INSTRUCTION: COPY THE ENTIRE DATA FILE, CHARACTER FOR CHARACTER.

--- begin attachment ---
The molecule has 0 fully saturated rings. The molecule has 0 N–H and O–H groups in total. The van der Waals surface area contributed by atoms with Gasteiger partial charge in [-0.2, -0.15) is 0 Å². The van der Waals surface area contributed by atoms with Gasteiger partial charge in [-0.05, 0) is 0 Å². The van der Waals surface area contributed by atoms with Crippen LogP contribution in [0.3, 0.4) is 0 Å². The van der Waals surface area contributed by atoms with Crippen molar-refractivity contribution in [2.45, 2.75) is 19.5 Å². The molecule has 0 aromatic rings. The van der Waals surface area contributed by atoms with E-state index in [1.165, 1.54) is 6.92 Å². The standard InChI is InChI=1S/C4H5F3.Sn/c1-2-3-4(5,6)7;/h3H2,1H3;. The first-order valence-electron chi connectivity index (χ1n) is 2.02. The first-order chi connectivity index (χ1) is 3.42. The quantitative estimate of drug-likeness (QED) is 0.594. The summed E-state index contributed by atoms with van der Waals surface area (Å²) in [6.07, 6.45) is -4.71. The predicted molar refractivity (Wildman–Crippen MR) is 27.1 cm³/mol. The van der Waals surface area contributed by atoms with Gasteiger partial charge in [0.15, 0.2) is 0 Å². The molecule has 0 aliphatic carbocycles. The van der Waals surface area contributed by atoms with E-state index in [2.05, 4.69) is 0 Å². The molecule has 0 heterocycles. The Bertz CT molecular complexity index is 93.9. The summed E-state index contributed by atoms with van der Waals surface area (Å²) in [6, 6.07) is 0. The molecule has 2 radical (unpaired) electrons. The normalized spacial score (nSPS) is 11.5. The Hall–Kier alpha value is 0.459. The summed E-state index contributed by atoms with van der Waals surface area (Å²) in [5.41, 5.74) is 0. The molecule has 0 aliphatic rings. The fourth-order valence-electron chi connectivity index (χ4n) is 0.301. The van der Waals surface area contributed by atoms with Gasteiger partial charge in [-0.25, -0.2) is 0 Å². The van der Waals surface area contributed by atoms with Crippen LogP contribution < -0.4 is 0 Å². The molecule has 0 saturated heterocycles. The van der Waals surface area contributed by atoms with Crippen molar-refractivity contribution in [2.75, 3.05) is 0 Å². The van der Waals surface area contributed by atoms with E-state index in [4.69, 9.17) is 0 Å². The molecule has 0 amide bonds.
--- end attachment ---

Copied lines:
The molecule has 0 fully saturated rings. The molecule has 0 N–H and O–H groups in total. The van der Waals surface area contributed by atoms with Gasteiger partial charge in [-0.2, -0.15) is 0 Å². The van der Waals surface area contributed by atoms with Gasteiger partial charge in [-0.05, 0) is 0 Å². The van der Waals surface area contributed by atoms with Crippen LogP contribution in [0.3, 0.4) is 0 Å². The van der Waals surface area contributed by atoms with Crippen molar-refractivity contribution in [2.45, 2.75) is 19.5 Å². The molecule has 0 aromatic rings. The van der Waals surface area contributed by atoms with E-state index in [1.165, 1.54) is 6.92 Å². The standard InChI is InChI=1S/C4H5F3.Sn/c1-2-3-4(5,6)7;/h3H2,1H3;. The first-order valence-electron chi connectivity index (χ1n) is 2.02. The first-order chi connectivity index (χ1) is 3.42. The quantitative estimate of drug-likeness (QED) is 0.594. The summed E-state index contributed by atoms with van der Waals surface area (Å²) in [6.07, 6.45) is -4.71. The predicted molar refractivity (Wildman–Crippen MR) is 27.1 cm³/mol. The van der Waals surface area contributed by atoms with Gasteiger partial charge in [0.15, 0.2) is 0 Å². The molecule has 0 aliphatic carbocycles. The van der Waals surface area contributed by atoms with E-state index in [2.05, 4.69) is 0 Å². The molecule has 0 heterocycles. The Bertz CT molecular complexity index is 93.9. The summed E-state index contributed by atoms with van der Waals surface area (Å²) in [6, 6.07) is 0. The molecule has 2 radical (unpaired) electrons. The normalized spacial score (nSPS) is 11.5. The Hall–Kier alpha value is 0.459. The summed E-state index contributed by atoms with van der Waals surface area (Å²) in [5.41, 5.74) is 0. The molecule has 0 aliphatic rings. The fourth-order valence-electron chi connectivity index (χ4n) is 0.301. The van der Waals surface area contributed by atoms with Gasteiger partial charge in [-0.25, -0.2) is 0 Å². The van der Waals surface area contributed by atoms with Crippen LogP contribution < -0.4 is 0 Å². The molecule has 0 saturated heterocycles. The van der Waals surface area contributed by atoms with Crippen molar-refractivity contribution in [2.75, 3.05) is 0 Å². The van der Waals surface area contributed by atoms with E-state index in [4.69, 9.17) is 0 Å². The molecule has 0 amide bonds.